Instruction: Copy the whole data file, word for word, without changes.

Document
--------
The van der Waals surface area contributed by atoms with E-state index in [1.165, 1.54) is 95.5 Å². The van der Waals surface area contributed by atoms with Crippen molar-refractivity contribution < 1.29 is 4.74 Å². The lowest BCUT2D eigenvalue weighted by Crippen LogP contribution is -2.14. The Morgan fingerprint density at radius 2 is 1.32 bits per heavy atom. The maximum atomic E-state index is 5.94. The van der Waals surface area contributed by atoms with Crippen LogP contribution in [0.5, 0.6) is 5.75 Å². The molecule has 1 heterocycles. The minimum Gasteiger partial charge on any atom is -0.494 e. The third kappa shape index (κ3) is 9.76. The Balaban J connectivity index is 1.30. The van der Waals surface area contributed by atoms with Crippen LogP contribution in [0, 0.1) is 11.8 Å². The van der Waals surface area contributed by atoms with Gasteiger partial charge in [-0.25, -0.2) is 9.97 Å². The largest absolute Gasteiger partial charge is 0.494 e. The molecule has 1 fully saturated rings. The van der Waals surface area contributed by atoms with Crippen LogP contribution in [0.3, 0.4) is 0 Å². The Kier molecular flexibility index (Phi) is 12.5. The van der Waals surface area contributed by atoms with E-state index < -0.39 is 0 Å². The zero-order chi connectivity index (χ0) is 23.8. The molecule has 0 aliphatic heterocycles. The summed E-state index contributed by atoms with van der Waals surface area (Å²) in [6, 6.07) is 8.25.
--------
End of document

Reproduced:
The van der Waals surface area contributed by atoms with E-state index in [1.165, 1.54) is 95.5 Å². The van der Waals surface area contributed by atoms with Crippen molar-refractivity contribution < 1.29 is 4.74 Å². The lowest BCUT2D eigenvalue weighted by Crippen LogP contribution is -2.14. The Morgan fingerprint density at radius 2 is 1.32 bits per heavy atom. The maximum atomic E-state index is 5.94. The van der Waals surface area contributed by atoms with Crippen LogP contribution in [0.5, 0.6) is 5.75 Å². The molecule has 1 heterocycles. The minimum Gasteiger partial charge on any atom is -0.494 e. The third kappa shape index (κ3) is 9.76. The Balaban J connectivity index is 1.30. The van der Waals surface area contributed by atoms with Crippen LogP contribution in [0, 0.1) is 11.8 Å². The van der Waals surface area contributed by atoms with Gasteiger partial charge in [-0.25, -0.2) is 9.97 Å². The largest absolute Gasteiger partial charge is 0.494 e. The molecule has 1 fully saturated rings. The van der Waals surface area contributed by atoms with Crippen LogP contribution in [0.3, 0.4) is 0 Å². The Kier molecular flexibility index (Phi) is 12.5. The van der Waals surface area contributed by atoms with E-state index < -0.39 is 0 Å². The zero-order chi connectivity index (χ0) is 23.8. The molecule has 0 aliphatic heterocycles. The summed E-state index contributed by atoms with van der Waals surface area (Å²) in [6, 6.07) is 8.25.